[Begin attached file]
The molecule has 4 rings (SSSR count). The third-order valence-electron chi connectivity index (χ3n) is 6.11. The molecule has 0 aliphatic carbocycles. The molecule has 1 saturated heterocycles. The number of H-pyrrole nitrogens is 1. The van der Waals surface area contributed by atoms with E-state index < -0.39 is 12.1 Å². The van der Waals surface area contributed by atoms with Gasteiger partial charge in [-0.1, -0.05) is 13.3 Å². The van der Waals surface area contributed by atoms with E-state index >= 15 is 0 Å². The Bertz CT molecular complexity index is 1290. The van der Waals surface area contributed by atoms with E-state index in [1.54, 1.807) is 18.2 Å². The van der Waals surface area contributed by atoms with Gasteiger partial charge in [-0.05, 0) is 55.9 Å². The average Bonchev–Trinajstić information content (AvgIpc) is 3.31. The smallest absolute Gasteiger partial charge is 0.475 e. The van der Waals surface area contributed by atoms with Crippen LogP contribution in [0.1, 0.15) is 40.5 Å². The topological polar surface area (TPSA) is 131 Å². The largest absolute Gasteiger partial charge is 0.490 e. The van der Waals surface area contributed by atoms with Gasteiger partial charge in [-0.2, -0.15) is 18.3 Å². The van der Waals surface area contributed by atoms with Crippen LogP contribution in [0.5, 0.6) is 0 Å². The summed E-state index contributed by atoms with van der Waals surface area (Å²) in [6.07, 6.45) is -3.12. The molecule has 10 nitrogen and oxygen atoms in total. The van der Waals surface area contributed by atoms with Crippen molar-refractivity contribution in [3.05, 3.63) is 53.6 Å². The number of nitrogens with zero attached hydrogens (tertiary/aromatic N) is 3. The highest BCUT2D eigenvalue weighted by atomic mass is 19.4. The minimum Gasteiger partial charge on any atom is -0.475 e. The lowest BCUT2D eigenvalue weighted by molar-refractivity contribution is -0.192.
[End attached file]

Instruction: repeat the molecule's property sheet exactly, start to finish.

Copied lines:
The molecule has 4 rings (SSSR count). The third-order valence-electron chi connectivity index (χ3n) is 6.11. The molecule has 0 aliphatic carbocycles. The molecule has 1 saturated heterocycles. The number of H-pyrrole nitrogens is 1. The van der Waals surface area contributed by atoms with E-state index < -0.39 is 12.1 Å². The van der Waals surface area contributed by atoms with Gasteiger partial charge in [-0.1, -0.05) is 13.3 Å². The van der Waals surface area contributed by atoms with E-state index >= 15 is 0 Å². The Bertz CT molecular complexity index is 1290. The van der Waals surface area contributed by atoms with E-state index in [1.54, 1.807) is 18.2 Å². The van der Waals surface area contributed by atoms with Gasteiger partial charge in [-0.05, 0) is 55.9 Å². The average Bonchev–Trinajstić information content (AvgIpc) is 3.31. The smallest absolute Gasteiger partial charge is 0.475 e. The van der Waals surface area contributed by atoms with Crippen LogP contribution in [0.1, 0.15) is 40.5 Å². The topological polar surface area (TPSA) is 131 Å². The largest absolute Gasteiger partial charge is 0.490 e. The van der Waals surface area contributed by atoms with Gasteiger partial charge in [-0.2, -0.15) is 18.3 Å². The van der Waals surface area contributed by atoms with Crippen LogP contribution in [0.5, 0.6) is 0 Å². The summed E-state index contributed by atoms with van der Waals surface area (Å²) in [6.07, 6.45) is -3.12. The molecule has 10 nitrogen and oxygen atoms in total. The van der Waals surface area contributed by atoms with Crippen molar-refractivity contribution in [3.05, 3.63) is 53.6 Å². The number of nitrogens with zero attached hydrogens (tertiary/aromatic N) is 3. The highest BCUT2D eigenvalue weighted by atomic mass is 19.4. The minimum Gasteiger partial charge on any atom is -0.475 e. The lowest BCUT2D eigenvalue weighted by molar-refractivity contribution is -0.192.